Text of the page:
Members of the Nomad Dancers take the stage during a reception marking the Persian new year celebration of Nowruz in the East Room at the White House April 6, 2016 in Washington, D.C. Getty Images

If you're located in certain countries in the Eastern Hemisphere, on Tuesday you may have discovered a colorful flower illustration when you logged into Google. The Google Doodles on landing pages in India, Azerbaijan, Uzbekistan and Kyrgyzstan were joining millions of people in celebrating Nowruz, or the Iranian New Year.

Nowruz, which you pronounce no-rooz, is an international holiday that occurs each year on or around the vernal equinox, according to Vox. A Zoroastrianism tradition that dates back at least 3,000 years, Nowruz is an important time for people in Iran and other countries to welcome the new year.

Read: The History Of Nowruz

Before Nowruz, people clean their carpets and scrub their homes in order to welcome spring. Some also set a "haft seen" table with a number of items representing themes like love, beauty, renewal and wisdom. And adventurous revelers start bonfires and jump over them, singing as they try to secure good health in the coming year, according to the United States Institute of Peace.

As evidenced by the Google Doodle, the cultural significance of Nowruz has only grown over the years. Even the United Nations has designated it as a holiday.

"At a time when violent extremism seeks to destroy diversity and freedoms, Nowruz is a reminder of the power of culture and heritage to build resilient and sustainable societies," Irina Bokova, director-general of UNESCO, said on the United Nations' Nowruz website.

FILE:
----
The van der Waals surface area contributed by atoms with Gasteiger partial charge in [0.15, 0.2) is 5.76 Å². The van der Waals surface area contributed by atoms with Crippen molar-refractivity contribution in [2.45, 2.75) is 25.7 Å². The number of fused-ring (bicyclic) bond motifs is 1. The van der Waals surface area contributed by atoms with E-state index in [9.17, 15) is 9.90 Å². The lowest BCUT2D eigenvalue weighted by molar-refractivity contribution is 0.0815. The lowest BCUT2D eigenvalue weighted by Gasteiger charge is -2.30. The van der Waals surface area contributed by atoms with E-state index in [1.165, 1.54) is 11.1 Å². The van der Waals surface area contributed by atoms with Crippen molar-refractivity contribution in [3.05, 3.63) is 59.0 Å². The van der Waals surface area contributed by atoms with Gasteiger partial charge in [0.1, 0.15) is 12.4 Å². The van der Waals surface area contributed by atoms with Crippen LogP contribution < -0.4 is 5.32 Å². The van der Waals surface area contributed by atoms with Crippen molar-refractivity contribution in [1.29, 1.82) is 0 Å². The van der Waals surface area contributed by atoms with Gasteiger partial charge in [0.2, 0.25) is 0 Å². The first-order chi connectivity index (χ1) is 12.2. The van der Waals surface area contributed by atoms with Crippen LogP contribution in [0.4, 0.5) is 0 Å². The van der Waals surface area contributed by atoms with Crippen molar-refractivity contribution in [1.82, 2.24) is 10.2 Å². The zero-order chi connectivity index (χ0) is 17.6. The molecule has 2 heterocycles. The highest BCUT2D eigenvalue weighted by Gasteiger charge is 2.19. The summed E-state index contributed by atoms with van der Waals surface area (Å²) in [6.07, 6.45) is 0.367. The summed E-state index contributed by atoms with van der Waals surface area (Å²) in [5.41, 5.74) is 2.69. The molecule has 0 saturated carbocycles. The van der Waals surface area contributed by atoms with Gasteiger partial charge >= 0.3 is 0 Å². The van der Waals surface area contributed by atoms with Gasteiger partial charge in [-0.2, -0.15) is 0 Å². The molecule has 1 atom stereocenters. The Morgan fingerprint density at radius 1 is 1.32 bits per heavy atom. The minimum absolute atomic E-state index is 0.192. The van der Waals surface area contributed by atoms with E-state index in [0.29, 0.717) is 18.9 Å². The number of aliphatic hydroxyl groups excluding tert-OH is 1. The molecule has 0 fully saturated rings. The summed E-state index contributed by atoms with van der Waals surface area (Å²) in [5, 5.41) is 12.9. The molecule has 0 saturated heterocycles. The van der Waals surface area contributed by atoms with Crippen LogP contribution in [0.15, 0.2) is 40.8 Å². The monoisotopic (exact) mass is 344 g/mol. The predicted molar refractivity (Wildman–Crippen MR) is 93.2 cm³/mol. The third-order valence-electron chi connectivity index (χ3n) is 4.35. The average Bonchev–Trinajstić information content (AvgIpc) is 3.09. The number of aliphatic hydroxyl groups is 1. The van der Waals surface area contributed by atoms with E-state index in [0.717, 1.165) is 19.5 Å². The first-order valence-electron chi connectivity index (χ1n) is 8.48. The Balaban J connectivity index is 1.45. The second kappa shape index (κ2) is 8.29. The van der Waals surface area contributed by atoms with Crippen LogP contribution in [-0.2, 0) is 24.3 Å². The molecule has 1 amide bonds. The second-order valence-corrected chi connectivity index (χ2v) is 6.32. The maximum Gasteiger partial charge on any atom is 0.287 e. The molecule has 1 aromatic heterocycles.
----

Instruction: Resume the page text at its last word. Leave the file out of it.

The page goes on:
If you're observing Nowruz this year, know someone who is or are just eager to learn, read on for some Persian New Year greetings:

Read: How Afghanistan, Turkey And Iran Celebrate Nowruz

"Har ruzetan Nowruz, Nowruzetan piruz," as British Prime Minister Theresa May said in a news release Tuesday. This translates to "wishing you a prosperous new year and hoping every day will be a new start like Nowruz," according to mediareach.

"Navroz Mubarak to all Parsi friends! Praying for a year that is full of happiness, prosperity and good health," as Indian Prime Minister Narenda Modi tweeted.

"May the coming year take you on the path to glory where all your endeavors become glorious and your life becomes a success story. Happy Nowruz!" as suggested by

"Sad Saal be in Saal-ha," as recommended by the Iran Chamber Society. This translates to "wishing you 100 more happy new years."